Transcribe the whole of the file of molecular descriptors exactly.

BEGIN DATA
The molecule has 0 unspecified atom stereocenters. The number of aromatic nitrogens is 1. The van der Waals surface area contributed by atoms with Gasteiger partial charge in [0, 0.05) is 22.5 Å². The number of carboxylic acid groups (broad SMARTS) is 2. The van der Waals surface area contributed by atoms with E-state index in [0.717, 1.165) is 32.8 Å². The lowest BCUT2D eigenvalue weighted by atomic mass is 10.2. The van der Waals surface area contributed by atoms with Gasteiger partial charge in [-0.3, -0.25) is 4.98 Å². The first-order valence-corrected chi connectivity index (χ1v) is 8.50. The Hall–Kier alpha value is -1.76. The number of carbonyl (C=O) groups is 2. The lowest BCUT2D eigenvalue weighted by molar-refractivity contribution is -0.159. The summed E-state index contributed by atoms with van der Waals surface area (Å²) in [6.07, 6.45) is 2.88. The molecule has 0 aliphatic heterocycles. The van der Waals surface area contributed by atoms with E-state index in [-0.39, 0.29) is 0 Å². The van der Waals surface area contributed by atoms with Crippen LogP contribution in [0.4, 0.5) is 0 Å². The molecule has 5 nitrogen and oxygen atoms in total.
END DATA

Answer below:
The molecule has 0 unspecified atom stereocenters. The number of aromatic nitrogens is 1. The van der Waals surface area contributed by atoms with Gasteiger partial charge in [0, 0.05) is 22.5 Å². The number of carboxylic acid groups (broad SMARTS) is 2. The van der Waals surface area contributed by atoms with E-state index in [0.717, 1.165) is 32.8 Å². The lowest BCUT2D eigenvalue weighted by atomic mass is 10.2. The van der Waals surface area contributed by atoms with Gasteiger partial charge in [-0.3, -0.25) is 4.98 Å². The first-order valence-corrected chi connectivity index (χ1v) is 8.50. The Hall–Kier alpha value is -1.76. The number of carbonyl (C=O) groups is 2. The lowest BCUT2D eigenvalue weighted by molar-refractivity contribution is -0.159. The summed E-state index contributed by atoms with van der Waals surface area (Å²) in [6.07, 6.45) is 2.88. The molecule has 0 aliphatic heterocycles. The van der Waals surface area contributed by atoms with E-state index in [-0.39, 0.29) is 0 Å². The van der Waals surface area contributed by atoms with Crippen LogP contribution in [0.4, 0.5) is 0 Å². The molecule has 5 nitrogen and oxygen atoms in total.